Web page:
• Shall perform such tasks as to be in compliance with organizational policies & procedures, as well as directives from the Leadership Team
  • Shall miss no more than two (2) meetings without prior notice and reason

This commitment will take approximately 3 to 4 hours per week, depending on the role. Meetings typically take place during the evenings and weekends, most often in the TYC Office located at City Hall. TTC tokens are provided for all transportation related to TYC work.

Benefits of becoming a Working Group Lead:
- Gain leadership experience
- Personal development support
- Learn about City Hall & municipal governance
- Networking opportunities
- Access to TYC Office
- Meet local decision-makers

TYES Working Group
The TYES Working Group will advise City staff and support the implementation of the Toronto Youth Equity Strategy (TYES)- Gender-Based Violence. The Working Group will consist of a Lead and members with lived experience as part of the trans, two-spirited and gender-diverse communities.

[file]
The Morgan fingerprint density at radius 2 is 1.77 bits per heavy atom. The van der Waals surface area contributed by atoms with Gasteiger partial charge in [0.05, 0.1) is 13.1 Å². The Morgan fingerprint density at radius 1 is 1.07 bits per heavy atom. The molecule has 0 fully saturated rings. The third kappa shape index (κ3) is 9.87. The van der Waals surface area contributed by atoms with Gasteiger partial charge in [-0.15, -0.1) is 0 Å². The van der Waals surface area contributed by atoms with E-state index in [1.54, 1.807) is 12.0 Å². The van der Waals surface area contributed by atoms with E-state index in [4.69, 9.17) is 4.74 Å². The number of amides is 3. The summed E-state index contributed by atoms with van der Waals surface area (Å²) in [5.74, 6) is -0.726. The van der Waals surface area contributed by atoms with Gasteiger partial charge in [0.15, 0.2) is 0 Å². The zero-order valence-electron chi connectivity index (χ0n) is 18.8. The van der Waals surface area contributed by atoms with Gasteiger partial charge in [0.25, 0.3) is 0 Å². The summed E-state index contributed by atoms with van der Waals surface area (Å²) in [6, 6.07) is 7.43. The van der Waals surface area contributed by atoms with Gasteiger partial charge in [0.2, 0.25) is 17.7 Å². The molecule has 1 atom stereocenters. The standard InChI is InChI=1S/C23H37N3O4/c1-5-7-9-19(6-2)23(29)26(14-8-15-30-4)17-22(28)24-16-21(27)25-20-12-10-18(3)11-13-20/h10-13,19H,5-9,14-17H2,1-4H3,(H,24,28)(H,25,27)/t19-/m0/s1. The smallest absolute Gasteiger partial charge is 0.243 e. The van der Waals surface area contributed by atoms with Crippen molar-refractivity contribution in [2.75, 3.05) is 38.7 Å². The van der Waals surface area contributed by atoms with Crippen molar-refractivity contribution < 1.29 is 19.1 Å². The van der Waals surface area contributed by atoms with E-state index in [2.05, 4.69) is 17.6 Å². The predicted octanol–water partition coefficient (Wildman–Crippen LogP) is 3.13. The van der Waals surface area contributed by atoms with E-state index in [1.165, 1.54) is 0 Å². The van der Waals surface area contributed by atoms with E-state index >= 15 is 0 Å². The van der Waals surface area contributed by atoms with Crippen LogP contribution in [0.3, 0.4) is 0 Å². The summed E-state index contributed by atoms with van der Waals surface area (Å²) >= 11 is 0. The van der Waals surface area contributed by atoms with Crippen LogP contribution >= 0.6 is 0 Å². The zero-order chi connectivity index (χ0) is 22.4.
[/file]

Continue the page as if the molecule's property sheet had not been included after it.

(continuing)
Transit Working Group
The Transit Working Group aims to advocate for transit policies that meet the needs of youth and students in Toronto.

School Boards Working Group
The School Boards Working Group strives to connect the Toronto Youth Cabinet with the Toronto's school boards in order to develop initiatives to benefit students. In doing so, we endeavour to raise awareness on issues related to youth in education at municipal levels.

Community Safety Working Group
By developing initiatives concerning policing and violence prevention, the Community Safety Working Group strives to create a safer Toronto.

Equity & Employment Working Group
The Equity & Employment Working Group works to fight the city's rising rate of youth unemployment, improve access to jobs for marginalized youth, and work with staff to reduce barriers for young people as part of the Toronto Youth Equity Strategy.

Housing Working Group
Are you a young person interested in issues of housing? The Housing Working Group is dedicated to creating effective strategies to build equal opportunity for youth in securing housing.

Budget Working Group
The Budget Working Group aims to increase youth awareness, engagement, and excitement around the City’s Budget process and in the Participatory Budgeting Pilot.